Each year, students at four-year institutions pay an average of more than $1,200 on textbooks they may not even use. A program at UF is lowering this cost — and unnecessary purchases — one orange apple badge at a time.
Affordable UF, an initiative that was piloted this Summer and will officially be launched this Fall, shows students which courses require materials that cost $20 or less per credit hour. Classes that meet this requirement get an orange-colored apple badge on their textbook requirement page.

The cost of textbooks rose by 88 percent between 2006 and 2016, said Alexandra Bitton-Bailey, academic innovation specialist for the Office of Faculty Development & Teaching Excellence at UF. During this time, the price of a gallon of milk only increased by 9.7 percent.

“We want to see students succeed,” Bitton-Bailey said, “and it’s really hard to succeed if you can’t buy your textbook.”

This initiative was inspired by the State University System of Florida’s plan to make courses more accessible through affordability, said John Jordi, learning and organizational specialist at UF.

Reducing the cost of textbooks is more feasible than reducing the cost of tuition, but both can be financial hurdles for students.

“Cost is really one of the number one barriers for students completing their degree on time,” Jordi said.

Some courses require students to purchase expensive materials they may not even use, Bitton-Bailey said. Affordable UF encourages faculty to re-evaluate the need for some of these course materials.

Faculty members can lower the costs of their required course materials by creating their own textbooks, using open-access resources or putting materials in online course reserves, Bitton-Bailey said.

“That’s a huge time investment, and it changes your course,” Bitton-Bailey said. “So we wanted to recognize the faculty who are are pushing forth this effort.”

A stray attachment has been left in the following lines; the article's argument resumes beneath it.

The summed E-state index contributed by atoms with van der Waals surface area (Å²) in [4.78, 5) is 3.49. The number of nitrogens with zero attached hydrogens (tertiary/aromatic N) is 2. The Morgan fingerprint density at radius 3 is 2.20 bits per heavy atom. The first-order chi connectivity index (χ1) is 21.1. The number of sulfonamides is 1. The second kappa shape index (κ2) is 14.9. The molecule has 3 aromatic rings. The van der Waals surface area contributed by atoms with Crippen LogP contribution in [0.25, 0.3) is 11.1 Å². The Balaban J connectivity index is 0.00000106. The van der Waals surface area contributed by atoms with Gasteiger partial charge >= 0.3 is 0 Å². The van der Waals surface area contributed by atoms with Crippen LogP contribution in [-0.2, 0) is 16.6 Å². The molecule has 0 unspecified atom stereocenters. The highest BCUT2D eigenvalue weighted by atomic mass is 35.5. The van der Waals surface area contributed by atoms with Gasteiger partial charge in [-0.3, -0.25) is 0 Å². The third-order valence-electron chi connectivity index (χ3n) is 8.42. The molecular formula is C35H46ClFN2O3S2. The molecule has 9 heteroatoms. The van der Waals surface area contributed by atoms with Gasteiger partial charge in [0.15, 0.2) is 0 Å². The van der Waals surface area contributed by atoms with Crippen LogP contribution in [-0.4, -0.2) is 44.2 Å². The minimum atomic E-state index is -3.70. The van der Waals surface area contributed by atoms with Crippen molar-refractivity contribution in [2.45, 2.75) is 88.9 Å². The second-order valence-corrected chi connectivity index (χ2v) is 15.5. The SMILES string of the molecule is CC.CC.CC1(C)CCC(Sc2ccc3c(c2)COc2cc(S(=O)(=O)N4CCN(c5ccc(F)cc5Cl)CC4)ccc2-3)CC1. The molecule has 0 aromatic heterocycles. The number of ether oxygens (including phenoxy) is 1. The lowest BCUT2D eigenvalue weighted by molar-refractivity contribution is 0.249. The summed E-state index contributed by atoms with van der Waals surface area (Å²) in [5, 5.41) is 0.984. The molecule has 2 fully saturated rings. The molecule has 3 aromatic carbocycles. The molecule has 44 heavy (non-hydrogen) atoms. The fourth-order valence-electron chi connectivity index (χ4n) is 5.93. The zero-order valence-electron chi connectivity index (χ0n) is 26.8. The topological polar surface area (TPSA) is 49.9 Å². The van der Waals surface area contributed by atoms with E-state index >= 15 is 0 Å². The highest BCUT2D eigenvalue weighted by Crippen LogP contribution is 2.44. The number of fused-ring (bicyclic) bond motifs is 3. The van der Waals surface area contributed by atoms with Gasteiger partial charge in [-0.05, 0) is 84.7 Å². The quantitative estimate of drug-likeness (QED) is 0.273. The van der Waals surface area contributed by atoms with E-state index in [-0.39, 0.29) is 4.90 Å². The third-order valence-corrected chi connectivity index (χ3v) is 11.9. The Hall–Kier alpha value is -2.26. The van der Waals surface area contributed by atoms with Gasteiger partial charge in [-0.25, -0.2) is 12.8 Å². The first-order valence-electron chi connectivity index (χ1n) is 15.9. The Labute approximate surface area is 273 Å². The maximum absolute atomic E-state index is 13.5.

UF also works with publishers to reduce textbook costs by allowing electronic access for students.
The application for courses to receive the Affordable UF badge requires faculty members to fill out a textbook adoption form and answer a few questions about the affordability of the materials they require, Bitton-Bailey said.

The adoption form, which lists the materials faculty members expect students to purchase for the course, is already a requirement faculty have to complete every semester.

The Affordable UF system has been refined since its pilot, Bitton-Bailey said. The applicants are being audited to ensure books are actually affordable. More than 600 courses qualified for the badge over the Summer, and this number is expected to be higher in the Fall.

“So many students at UF are struggling to pay for college, whether it be their tuition or their books and class fees,” said 21-year-old political science and statistics major Jamie Lee. “It’s good that students can find a cheaper option that better fits their needs, and it’s important that we make that a priority for our students.”

For more information, visit teach.ufl.edu/affordable-uf/.